sword of charlemagne

Theories on Cortana...

A few weeks ago I referenced this quote in an earlier post about Edom: When they arrived in the mirrored city of a destroyed Alicante Alec tells them Edom’s story (COHF 482-483): “They didn’t have seraph blades; they hadn’t developed them. It doesn’t look like they had Iron Sisters or Silent Brothers, either. They had blacksmiths, and they developed some sort of weapon, something they thought might help them.”

BLACKSMITHS !!!

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anonymous asked:

omg, i was reading your about and holy shit im so glad to find another person who thinks heavy metal is really stimmy! its just... SO GOOD. i cant even articulate the feeling heavy metal evokes in me, i love it. do you have any song/band recs? (this isnt meant as a request btw, sorry if it counts as one! im just thrilled to find another heavy metal fan in the stim community)

Sorry this took so long but I had to go to YouTube without getting distracted by any of my current hyperfixations to do it.

So. Heavy metal recs.

First is the pair of albums that got me into heavy metal: Charlemagne: By The Sword and the Cross and Charlemagne: The Omens of Death by Christopher Lee. 

Yes, the same Christopher Lee who played Saruman and Count Dooku and most villains tbh made two heavy metal concept albums about the life of Charlemagne. Because of course he did. The first is more symphonic and the second is more pure metal, but otherwise they’re basically the same. (Warning: Charlemagne was very much a conquer everyone in the name of Jesus sort of fellow and the albums do reflect that.)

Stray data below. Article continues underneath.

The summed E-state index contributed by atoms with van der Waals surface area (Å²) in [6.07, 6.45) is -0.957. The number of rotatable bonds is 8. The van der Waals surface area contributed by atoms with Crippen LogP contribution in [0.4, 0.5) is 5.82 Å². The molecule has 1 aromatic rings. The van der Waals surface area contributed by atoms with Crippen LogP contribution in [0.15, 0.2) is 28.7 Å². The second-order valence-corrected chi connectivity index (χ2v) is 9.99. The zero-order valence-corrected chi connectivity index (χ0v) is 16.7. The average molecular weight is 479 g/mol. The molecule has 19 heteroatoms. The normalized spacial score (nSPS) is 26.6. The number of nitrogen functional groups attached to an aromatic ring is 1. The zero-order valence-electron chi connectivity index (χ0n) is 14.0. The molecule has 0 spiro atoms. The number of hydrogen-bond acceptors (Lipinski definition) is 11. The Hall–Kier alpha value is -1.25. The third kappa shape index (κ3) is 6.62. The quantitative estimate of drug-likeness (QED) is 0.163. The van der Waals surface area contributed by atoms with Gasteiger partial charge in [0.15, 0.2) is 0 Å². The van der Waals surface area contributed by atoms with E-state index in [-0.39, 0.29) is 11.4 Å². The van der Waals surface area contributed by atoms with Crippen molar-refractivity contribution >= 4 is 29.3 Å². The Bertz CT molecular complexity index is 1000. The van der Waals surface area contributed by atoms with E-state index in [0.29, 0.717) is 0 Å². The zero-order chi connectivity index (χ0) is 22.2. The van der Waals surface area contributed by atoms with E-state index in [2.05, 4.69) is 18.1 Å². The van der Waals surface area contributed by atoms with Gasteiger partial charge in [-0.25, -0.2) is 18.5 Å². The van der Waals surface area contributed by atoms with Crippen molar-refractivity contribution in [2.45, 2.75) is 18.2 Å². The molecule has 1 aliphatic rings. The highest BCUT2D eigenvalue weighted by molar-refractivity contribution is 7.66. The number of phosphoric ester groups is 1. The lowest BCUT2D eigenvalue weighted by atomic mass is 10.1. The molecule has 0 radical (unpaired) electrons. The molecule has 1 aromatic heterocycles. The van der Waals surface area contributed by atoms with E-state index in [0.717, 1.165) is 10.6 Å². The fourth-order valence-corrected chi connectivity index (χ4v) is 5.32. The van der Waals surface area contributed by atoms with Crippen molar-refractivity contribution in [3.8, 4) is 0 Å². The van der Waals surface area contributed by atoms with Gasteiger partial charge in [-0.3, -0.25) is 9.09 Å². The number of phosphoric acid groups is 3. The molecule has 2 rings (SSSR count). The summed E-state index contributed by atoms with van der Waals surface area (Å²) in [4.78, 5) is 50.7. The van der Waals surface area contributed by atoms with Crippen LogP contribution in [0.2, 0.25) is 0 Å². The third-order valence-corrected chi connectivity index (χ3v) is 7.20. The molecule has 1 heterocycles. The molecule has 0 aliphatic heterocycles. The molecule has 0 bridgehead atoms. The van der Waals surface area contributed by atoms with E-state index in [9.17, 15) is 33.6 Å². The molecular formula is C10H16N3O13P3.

Now, on to the rest of the list, in no particular order. (Worth mentioning a lot of these will be what I call metal+ which is basically metal+any other genre bc everything is improved by metal)

Turisas-Finnish Folk Metal

 Babymetal-Japanese J-pop Metal 

Orphaned Land-Israeli Middle Eastern Folk Metal

Schandmaul-German Medieval Metal

Kamelot-American Power Metal

Rammstein-German Industrial Metal

Xandria-German Symphonic Metal

Blind Guardian-German Power Metal/Heavy Mithral (Tolkien themed metal. It’s a thing.)

Nightwish-Finnish Symphonic Metal

Delain-Dutch Symphonic Metal

This isn’t complete, I’m sure, but it’s what I can find easily. So yeah. There you go.

I haven’t really had much time to draw anything other than parodies of hark a vagrant comics but i figured i’d at least try to get something up

still kinda sad about the skelemom situation thing that happened so ive been trying to cheer myself up i guess? by… shitposting… yea…

moodykittens  asked:

Is there any super bad-ass Catholic weapon around out there?

You mean besides the Spear of Longinus, which could cause empires to rise and fall?

There’s Ascalon, the lance (or in some versions, sword) that Saint George used to kill that dragon you might have heard about.

There was Joyeuse, the sword of Holy Roman Emperor Charlemagne, which was said to contain bits of the Spear of Longinus in its pommel. 

Charlemagne’s paladin Roland had a sword called Durendal, which had in its hilt one of St Peter’s teeth, St Basil’s blood, a hair of St Denis, and a scrap of cloth that belonged to the Virgin Mary. It was said to be the sharpest sword that ever existed. (As long as I’m naming swords from the Song of Roland, Ogier the Dane’s magic sword was called the Courtain, and Almace was the sword of Turpin, Archbishop of Rheims.)

Saint Ferdinand III of Castile had a legendary sword called Lobera (“the wolf slayer”).

There’s the sword of Saint Peter, which he used to cut off the ear of a guard who came to arrest Jesus before the crucifixion, but it’s legend is not particularly badass, except in some legends it was given to Saint George, which is pretty cool except obviously he killed the dragon with that spear I was talking about a few paragraphs ago.